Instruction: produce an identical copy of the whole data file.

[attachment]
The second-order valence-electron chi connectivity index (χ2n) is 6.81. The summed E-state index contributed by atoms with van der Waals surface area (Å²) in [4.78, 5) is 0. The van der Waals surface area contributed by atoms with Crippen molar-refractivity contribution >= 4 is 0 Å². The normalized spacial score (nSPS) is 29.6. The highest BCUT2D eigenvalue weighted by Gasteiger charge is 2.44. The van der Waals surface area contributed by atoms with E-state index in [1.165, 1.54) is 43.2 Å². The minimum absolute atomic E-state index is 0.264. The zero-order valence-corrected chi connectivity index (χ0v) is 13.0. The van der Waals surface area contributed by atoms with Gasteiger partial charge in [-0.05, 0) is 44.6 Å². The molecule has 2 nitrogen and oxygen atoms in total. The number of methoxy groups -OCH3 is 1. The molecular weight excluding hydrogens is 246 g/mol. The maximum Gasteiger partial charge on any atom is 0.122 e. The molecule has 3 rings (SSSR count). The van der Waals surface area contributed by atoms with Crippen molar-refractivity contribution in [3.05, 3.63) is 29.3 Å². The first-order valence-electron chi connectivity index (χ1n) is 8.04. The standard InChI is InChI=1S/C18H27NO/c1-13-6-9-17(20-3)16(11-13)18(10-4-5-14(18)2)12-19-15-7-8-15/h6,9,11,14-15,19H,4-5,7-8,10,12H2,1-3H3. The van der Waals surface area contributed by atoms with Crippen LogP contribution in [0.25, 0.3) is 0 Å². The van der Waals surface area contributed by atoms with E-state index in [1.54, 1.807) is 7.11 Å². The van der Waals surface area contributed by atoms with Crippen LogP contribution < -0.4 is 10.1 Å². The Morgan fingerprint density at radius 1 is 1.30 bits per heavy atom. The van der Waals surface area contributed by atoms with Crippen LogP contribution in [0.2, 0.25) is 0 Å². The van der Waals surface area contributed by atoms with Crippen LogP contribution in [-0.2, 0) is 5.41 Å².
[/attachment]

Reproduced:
The second-order valence-electron chi connectivity index (χ2n) is 6.81. The summed E-state index contributed by atoms with van der Waals surface area (Å²) in [4.78, 5) is 0. The van der Waals surface area contributed by atoms with Crippen molar-refractivity contribution >= 4 is 0 Å². The normalized spacial score (nSPS) is 29.6. The highest BCUT2D eigenvalue weighted by Gasteiger charge is 2.44. The van der Waals surface area contributed by atoms with E-state index in [1.165, 1.54) is 43.2 Å². The minimum absolute atomic E-state index is 0.264. The zero-order valence-corrected chi connectivity index (χ0v) is 13.0. The van der Waals surface area contributed by atoms with Gasteiger partial charge in [-0.05, 0) is 44.6 Å². The molecule has 2 nitrogen and oxygen atoms in total. The number of methoxy groups -OCH3 is 1. The molecular weight excluding hydrogens is 246 g/mol. The maximum Gasteiger partial charge on any atom is 0.122 e. The molecule has 3 rings (SSSR count). The van der Waals surface area contributed by atoms with Crippen molar-refractivity contribution in [3.05, 3.63) is 29.3 Å². The first-order valence-electron chi connectivity index (χ1n) is 8.04. The standard InChI is InChI=1S/C18H27NO/c1-13-6-9-17(20-3)16(11-13)18(10-4-5-14(18)2)12-19-15-7-8-15/h6,9,11,14-15,19H,4-5,7-8,10,12H2,1-3H3. The van der Waals surface area contributed by atoms with Crippen LogP contribution in [0.25, 0.3) is 0 Å². The van der Waals surface area contributed by atoms with E-state index in [1.54, 1.807) is 7.11 Å². The van der Waals surface area contributed by atoms with Crippen LogP contribution < -0.4 is 10.1 Å². The Morgan fingerprint density at radius 1 is 1.30 bits per heavy atom. The van der Waals surface area contributed by atoms with Crippen LogP contribution in [0.2, 0.25) is 0 Å². The van der Waals surface area contributed by atoms with Crippen LogP contribution in [-0.2, 0) is 5.41 Å².